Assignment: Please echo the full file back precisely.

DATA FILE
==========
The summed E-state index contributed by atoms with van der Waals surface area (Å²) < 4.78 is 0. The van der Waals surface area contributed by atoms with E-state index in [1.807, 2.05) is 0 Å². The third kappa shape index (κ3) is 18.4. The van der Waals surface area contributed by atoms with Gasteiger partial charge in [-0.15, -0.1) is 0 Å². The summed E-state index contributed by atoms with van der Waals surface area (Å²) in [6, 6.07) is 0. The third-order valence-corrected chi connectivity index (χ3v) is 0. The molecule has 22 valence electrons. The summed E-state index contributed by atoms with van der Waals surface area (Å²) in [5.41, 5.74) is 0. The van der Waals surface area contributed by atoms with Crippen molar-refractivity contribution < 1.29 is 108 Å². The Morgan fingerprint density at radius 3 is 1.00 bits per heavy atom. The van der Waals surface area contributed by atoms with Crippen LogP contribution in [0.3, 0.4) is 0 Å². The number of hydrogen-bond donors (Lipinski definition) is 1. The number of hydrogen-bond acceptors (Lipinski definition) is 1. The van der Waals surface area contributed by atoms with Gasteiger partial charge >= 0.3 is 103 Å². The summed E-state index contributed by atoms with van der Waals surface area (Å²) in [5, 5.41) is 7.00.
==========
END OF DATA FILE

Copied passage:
The summed E-state index contributed by atoms with van der Waals surface area (Å²) < 4.78 is 0. The van der Waals surface area contributed by atoms with E-state index in [1.807, 2.05) is 0 Å². The third kappa shape index (κ3) is 18.4. The van der Waals surface area contributed by atoms with Gasteiger partial charge in [-0.15, -0.1) is 0 Å². The summed E-state index contributed by atoms with van der Waals surface area (Å²) in [6, 6.07) is 0. The third-order valence-corrected chi connectivity index (χ3v) is 0. The molecule has 22 valence electrons. The summed E-state index contributed by atoms with van der Waals surface area (Å²) in [5.41, 5.74) is 0. The van der Waals surface area contributed by atoms with Crippen molar-refractivity contribution < 1.29 is 108 Å². The Morgan fingerprint density at radius 3 is 1.00 bits per heavy atom. The van der Waals surface area contributed by atoms with Crippen LogP contribution in [0.3, 0.4) is 0 Å². The number of hydrogen-bond donors (Lipinski definition) is 1. The number of hydrogen-bond acceptors (Lipinski definition) is 1. The van der Waals surface area contributed by atoms with Gasteiger partial charge >= 0.3 is 103 Å². The summed E-state index contributed by atoms with van der Waals surface area (Å²) in [5, 5.41) is 7.00.